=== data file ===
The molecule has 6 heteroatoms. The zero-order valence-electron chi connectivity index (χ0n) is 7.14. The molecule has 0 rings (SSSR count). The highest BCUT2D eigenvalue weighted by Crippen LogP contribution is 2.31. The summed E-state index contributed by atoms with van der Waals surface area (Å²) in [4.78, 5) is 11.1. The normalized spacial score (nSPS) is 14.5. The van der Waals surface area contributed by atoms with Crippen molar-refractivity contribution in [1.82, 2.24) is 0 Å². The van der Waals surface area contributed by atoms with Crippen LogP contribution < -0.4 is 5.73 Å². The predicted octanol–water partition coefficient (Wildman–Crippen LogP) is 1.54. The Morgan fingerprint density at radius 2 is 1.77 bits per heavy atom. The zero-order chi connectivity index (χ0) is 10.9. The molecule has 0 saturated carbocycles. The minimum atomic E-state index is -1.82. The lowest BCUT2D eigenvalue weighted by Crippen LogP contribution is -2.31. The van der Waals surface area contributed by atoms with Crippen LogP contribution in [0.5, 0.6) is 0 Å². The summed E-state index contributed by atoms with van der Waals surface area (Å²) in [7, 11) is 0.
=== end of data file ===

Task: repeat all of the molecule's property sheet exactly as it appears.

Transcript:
The molecule has 6 heteroatoms. The zero-order valence-electron chi connectivity index (χ0n) is 7.14. The molecule has 0 rings (SSSR count). The highest BCUT2D eigenvalue weighted by Crippen LogP contribution is 2.31. The summed E-state index contributed by atoms with van der Waals surface area (Å²) in [4.78, 5) is 11.1. The normalized spacial score (nSPS) is 14.5. The van der Waals surface area contributed by atoms with Crippen molar-refractivity contribution in [1.82, 2.24) is 0 Å². The van der Waals surface area contributed by atoms with Crippen LogP contribution < -0.4 is 5.73 Å². The predicted octanol–water partition coefficient (Wildman–Crippen LogP) is 1.54. The Morgan fingerprint density at radius 2 is 1.77 bits per heavy atom. The zero-order chi connectivity index (χ0) is 10.9. The molecule has 0 saturated carbocycles. The minimum atomic E-state index is -1.82. The lowest BCUT2D eigenvalue weighted by Crippen LogP contribution is -2.31. The van der Waals surface area contributed by atoms with Crippen LogP contribution in [0.5, 0.6) is 0 Å². The summed E-state index contributed by atoms with van der Waals surface area (Å²) in [7, 11) is 0.